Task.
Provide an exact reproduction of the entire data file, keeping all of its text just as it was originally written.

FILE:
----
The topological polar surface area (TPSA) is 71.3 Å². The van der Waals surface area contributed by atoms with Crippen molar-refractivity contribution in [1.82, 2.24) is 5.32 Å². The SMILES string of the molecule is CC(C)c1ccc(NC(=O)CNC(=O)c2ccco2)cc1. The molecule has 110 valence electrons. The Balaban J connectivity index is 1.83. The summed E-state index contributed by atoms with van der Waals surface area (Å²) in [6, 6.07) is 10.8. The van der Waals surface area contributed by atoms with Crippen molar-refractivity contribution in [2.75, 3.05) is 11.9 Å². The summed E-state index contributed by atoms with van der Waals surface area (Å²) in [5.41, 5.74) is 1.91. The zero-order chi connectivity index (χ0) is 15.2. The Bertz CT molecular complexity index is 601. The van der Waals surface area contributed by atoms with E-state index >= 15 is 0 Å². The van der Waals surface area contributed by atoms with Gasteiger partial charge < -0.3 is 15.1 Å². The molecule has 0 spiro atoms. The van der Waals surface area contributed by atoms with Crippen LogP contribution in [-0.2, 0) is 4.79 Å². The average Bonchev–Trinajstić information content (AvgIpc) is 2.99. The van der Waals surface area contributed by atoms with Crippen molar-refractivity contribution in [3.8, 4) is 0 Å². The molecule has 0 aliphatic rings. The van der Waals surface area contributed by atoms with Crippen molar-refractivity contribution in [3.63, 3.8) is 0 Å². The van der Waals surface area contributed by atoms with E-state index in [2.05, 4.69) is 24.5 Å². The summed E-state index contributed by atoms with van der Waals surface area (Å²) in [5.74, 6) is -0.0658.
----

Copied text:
The topological polar surface area (TPSA) is 71.3 Å². The van der Waals surface area contributed by atoms with Crippen molar-refractivity contribution in [1.82, 2.24) is 5.32 Å². The SMILES string of the molecule is CC(C)c1ccc(NC(=O)CNC(=O)c2ccco2)cc1. The molecule has 110 valence electrons. The Balaban J connectivity index is 1.83. The summed E-state index contributed by atoms with van der Waals surface area (Å²) in [6, 6.07) is 10.8. The van der Waals surface area contributed by atoms with Crippen molar-refractivity contribution in [2.75, 3.05) is 11.9 Å². The summed E-state index contributed by atoms with van der Waals surface area (Å²) in [5.41, 5.74) is 1.91. The zero-order chi connectivity index (χ0) is 15.2. The Bertz CT molecular complexity index is 601. The van der Waals surface area contributed by atoms with E-state index >= 15 is 0 Å². The van der Waals surface area contributed by atoms with Gasteiger partial charge < -0.3 is 15.1 Å². The molecule has 0 spiro atoms. The van der Waals surface area contributed by atoms with Crippen LogP contribution in [-0.2, 0) is 4.79 Å². The average Bonchev–Trinajstić information content (AvgIpc) is 2.99. The van der Waals surface area contributed by atoms with Crippen molar-refractivity contribution in [3.8, 4) is 0 Å². The molecule has 0 aliphatic rings. The van der Waals surface area contributed by atoms with Crippen molar-refractivity contribution in [3.63, 3.8) is 0 Å². The van der Waals surface area contributed by atoms with E-state index in [2.05, 4.69) is 24.5 Å². The summed E-state index contributed by atoms with van der Waals surface area (Å²) in [5.74, 6) is -0.0658.